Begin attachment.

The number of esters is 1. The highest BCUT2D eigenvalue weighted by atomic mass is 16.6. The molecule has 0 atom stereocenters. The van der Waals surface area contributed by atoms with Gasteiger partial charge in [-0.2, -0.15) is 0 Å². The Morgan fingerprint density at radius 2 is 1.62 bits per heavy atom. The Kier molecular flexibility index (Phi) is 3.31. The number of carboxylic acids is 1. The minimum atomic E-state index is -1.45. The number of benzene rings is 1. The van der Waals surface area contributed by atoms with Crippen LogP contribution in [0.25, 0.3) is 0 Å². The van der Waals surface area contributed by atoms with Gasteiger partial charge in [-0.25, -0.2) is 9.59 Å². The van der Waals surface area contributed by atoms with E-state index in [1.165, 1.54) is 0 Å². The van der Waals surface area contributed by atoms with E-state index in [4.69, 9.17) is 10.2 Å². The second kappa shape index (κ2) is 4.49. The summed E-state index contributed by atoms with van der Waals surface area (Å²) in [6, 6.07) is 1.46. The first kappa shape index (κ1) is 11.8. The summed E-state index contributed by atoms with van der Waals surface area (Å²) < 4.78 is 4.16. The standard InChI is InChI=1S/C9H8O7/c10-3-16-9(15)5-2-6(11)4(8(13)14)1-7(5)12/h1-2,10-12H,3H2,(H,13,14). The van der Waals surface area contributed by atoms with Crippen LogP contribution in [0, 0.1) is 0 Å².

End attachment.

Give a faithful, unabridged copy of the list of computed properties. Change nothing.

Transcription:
The number of esters is 1. The highest BCUT2D eigenvalue weighted by atomic mass is 16.6. The molecule has 0 atom stereocenters. The van der Waals surface area contributed by atoms with Gasteiger partial charge in [-0.2, -0.15) is 0 Å². The Morgan fingerprint density at radius 2 is 1.62 bits per heavy atom. The Kier molecular flexibility index (Phi) is 3.31. The number of carboxylic acids is 1. The minimum atomic E-state index is -1.45. The number of benzene rings is 1. The van der Waals surface area contributed by atoms with Crippen LogP contribution in [0.25, 0.3) is 0 Å². The van der Waals surface area contributed by atoms with Gasteiger partial charge in [-0.25, -0.2) is 9.59 Å². The van der Waals surface area contributed by atoms with E-state index in [1.165, 1.54) is 0 Å². The van der Waals surface area contributed by atoms with E-state index in [4.69, 9.17) is 10.2 Å². The second kappa shape index (κ2) is 4.49. The summed E-state index contributed by atoms with van der Waals surface area (Å²) in [6, 6.07) is 1.46. The first kappa shape index (κ1) is 11.8. The summed E-state index contributed by atoms with van der Waals surface area (Å²) < 4.78 is 4.16. The standard InChI is InChI=1S/C9H8O7/c10-3-16-9(15)5-2-6(11)4(8(13)14)1-7(5)12/h1-2,10-12H,3H2,(H,13,14). The van der Waals surface area contributed by atoms with Crippen LogP contribution in [0, 0.1) is 0 Å².